Family of Texas Man on Malaysian Flight Comforted by Faith

The brothers of a North Texas man who was aboard the Malaysia Airlines flight that went missing over the South China Sea said Sunday their family is leaning on faith and holding out hope for good news about the man they last saw about a week ago.

"God is getting us through this," said Philip Wood's brother, Tom. "People need God. We all need God."

Wood, an IBM executive who had been working in Beijing over the past two years, had recently returned home from Asia before his next assignment in Kuala Lumpur, Malaysia.

Wood came back to Texas to visit his family before relocating to the Malaysian capital, his brother, James Wood said.

The Saturday flight was supposed to be his final one to China's capital. James Wood told The Associated Press during an interview at the family's home in the Dallas suburb of Keller, that Philip Wood was supposed to make the final arrangements there for his relocation to Malaysia.

"This was going to be his last trip to Beijing. It just happened to be this one," James Wood said.

The IBM employee was returning to his fiancé in Beijing on Malaysia Airlines flight 370 for the couple’s planned move to Kuala Lumpur.

"There is a shock, a very surreal moment in your life," Wood added.

"Last Sunday, we were all having breakfast together. And now, you can't," he said during a phone interview earlier in the day, as the family got ready to attend church. Their faith, he said, is what's helping the family through this trying time.

"My brother, our family, we are Christians. Christ above else is what's keeping us together," he said.

Philip Wood, 50, was one of three Americans who were aboard the Boeing 777 when it lost contact with air traffic control as it was cruising on its way from Kuala Lumpur to Beijing with 227 passengers and 12 crew members. It isn't known with whom the other two Americans, Nicole Meng, 4, and Yan Zhang, 2, were traveling.

James Wood described his brother, a technical storage executive at IBM Malaysia, as an "outgoing, gregarious, friendly, loving man" who was excited about moving to Malaysia.

"He loved to travel while he was over there. His job gave him the opportunity to do that," James Wood said.

James Wood said that his brother is divorced and that one of his sons attends Texas A&M University and that another is an alumnus of that university.  He also pointed out that, along with his brother, members of hundreds of other families were aboard Flight MH370.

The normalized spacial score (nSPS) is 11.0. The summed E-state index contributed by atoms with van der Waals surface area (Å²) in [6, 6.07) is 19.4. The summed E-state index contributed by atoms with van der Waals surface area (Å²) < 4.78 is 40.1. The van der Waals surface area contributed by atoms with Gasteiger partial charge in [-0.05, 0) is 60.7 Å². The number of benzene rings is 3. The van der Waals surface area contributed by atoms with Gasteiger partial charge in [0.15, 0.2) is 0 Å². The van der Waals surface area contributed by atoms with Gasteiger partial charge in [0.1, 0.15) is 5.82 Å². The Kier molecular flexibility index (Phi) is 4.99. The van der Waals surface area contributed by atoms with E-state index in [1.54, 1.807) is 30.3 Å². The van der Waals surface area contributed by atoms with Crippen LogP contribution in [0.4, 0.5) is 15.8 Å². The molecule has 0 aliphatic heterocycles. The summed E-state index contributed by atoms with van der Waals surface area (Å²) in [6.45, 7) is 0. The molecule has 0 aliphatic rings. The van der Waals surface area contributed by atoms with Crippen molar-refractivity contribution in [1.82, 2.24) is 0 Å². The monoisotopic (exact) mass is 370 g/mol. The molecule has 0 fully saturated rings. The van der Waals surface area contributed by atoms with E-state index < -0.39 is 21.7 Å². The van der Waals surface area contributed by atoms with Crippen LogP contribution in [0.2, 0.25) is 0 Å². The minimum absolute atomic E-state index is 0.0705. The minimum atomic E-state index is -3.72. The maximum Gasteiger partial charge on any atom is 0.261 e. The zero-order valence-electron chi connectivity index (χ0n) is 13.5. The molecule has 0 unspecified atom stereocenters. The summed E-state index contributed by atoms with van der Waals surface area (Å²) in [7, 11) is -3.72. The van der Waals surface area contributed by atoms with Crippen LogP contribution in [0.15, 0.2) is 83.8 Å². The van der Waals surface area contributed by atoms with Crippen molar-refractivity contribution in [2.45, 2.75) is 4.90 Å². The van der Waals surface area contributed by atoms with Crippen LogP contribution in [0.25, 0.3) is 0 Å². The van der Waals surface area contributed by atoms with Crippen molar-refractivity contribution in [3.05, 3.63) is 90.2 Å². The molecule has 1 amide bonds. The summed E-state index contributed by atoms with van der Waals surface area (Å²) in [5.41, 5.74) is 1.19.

"I just wanted to say to all the other families that are around the world: We're hurting. We know you're hurting just as much, and we're praying for you," he said.

The family has been contacted by the U.S. Department of State and the embassy in Malaysia, Wood added.

Tom Wood said the events have left "a real hole in our family," but he said they aren't giving up hope.

"It's hard to have closure, or to go any further with your thoughts or anything when you don't know anything," he said."We're hoping beyond anything that he maybe survived, that people survived."

So far, no explanation as to what happened to the plane is available. There was no distress signal before the plane vanished from the radar.

The family is watching CNN, BBC and other news stations, waiting for small pieces of information as they trickle down, he said.

"At first we were thinking they would find part of that plane, but now, it's even worse," said Tom Wood.

But, "with a situation like this, when a plane just disappears ... it leaves you with a lot of questions," he said.

Malaysia Airlines is offering free travel and lodging to relatives of the passengers on the jetliner missing since Friday.

Wood's relatives received the Malaysia travel offer Monday.

“We’re going to consider it. We’re going to think about it. Then we’ll make a decision as a family what we’re going to do,” said Wood’s brother James Wood.

James Wood said news of the Malaysia Airlines travel offer arrived in an e-mail to his parents from the US State Department.

Another Texan Feels "Blessed" He Canceled Trip on Flight 370

Greg Candalaria, who also works for IBM, was originally scheduled to be on the Malaysian Airlines flight 370 that disappeared.

"Some may call this luck”, said Greg Candalaria of Houston, “some may call this karma, but I consider it the absolute providence of God, by the grace of God I was not on that plane." 

Candalaria was supposed to be on the same flight to Beijing, but decided weeks ago to cancel his trip.

Wood and Candalaria both work for IBM, but did not know each other.   

"I made a typical 57-year-old guy's decision, I'm just gettin' too old for this. I'm just really tired" said Candalaria.

He said he feels sad for the Wood family and others, who are now dealing with the tragedy.

The Wood family is weighing whether to travel to Kuala Lumpur at the invitation of Malaysia Airlines to await word there.

Austin-Based Firm's Workers on Plane Headed to Meeting

An Austin-based technology company said its 20 employees on board the missing Malaysia Airlines flight were en route to a business meeting in China.

Freescale Semiconductor spokeswoman Jacey Zuniga said Sunday the employees -- 12 from Malaysia and eight from China --work at facilities in their respective countries that manufacture semiconductor chips.

The employees were aboard Flight MH370, which went missing early Saturday over the South China Sea.

Zuniga said the company is focusing on its employees and their families and watching for any new developments.

Freescale Semiconductor has been developing microprocessors, sensors and other technology for the past 50 years.

The company has more than 18,000 employees and operates manufacturing facilities, design centers and sales offices throughout the world.

NBC 5's Ken Kalthoff and Kevin Cokely contributed to this report.

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